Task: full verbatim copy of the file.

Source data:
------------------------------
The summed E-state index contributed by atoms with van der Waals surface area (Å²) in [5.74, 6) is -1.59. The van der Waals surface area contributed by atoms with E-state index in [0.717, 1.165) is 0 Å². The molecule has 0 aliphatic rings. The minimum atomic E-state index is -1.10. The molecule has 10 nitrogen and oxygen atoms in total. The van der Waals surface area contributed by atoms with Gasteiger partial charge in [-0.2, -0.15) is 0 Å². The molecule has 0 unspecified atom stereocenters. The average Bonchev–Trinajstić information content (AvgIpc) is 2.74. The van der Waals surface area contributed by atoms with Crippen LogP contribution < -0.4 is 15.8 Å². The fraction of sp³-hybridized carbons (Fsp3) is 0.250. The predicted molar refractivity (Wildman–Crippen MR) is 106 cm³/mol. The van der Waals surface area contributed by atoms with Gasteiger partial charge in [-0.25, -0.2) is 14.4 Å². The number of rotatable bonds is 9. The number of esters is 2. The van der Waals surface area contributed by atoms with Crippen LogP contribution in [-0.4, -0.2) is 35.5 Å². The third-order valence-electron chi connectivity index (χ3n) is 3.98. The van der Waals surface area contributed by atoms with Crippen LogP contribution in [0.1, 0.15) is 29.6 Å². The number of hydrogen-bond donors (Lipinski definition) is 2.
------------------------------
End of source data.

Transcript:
The summed E-state index contributed by atoms with van der Waals surface area (Å²) in [5.74, 6) is -1.59. The van der Waals surface area contributed by atoms with E-state index in [0.717, 1.165) is 0 Å². The molecule has 0 aliphatic rings. The minimum atomic E-state index is -1.10. The molecule has 10 nitrogen and oxygen atoms in total. The van der Waals surface area contributed by atoms with Gasteiger partial charge in [-0.2, -0.15) is 0 Å². The molecule has 0 unspecified atom stereocenters. The average Bonchev–Trinajstić information content (AvgIpc) is 2.74. The van der Waals surface area contributed by atoms with Crippen LogP contribution < -0.4 is 15.8 Å². The fraction of sp³-hybridized carbons (Fsp3) is 0.250. The predicted molar refractivity (Wildman–Crippen MR) is 106 cm³/mol. The van der Waals surface area contributed by atoms with Gasteiger partial charge in [-0.25, -0.2) is 14.4 Å². The number of rotatable bonds is 9. The number of esters is 2. The van der Waals surface area contributed by atoms with Crippen LogP contribution in [-0.4, -0.2) is 35.5 Å². The third-order valence-electron chi connectivity index (χ3n) is 3.98. The van der Waals surface area contributed by atoms with Crippen LogP contribution in [0.1, 0.15) is 29.6 Å². The number of hydrogen-bond donors (Lipinski definition) is 2.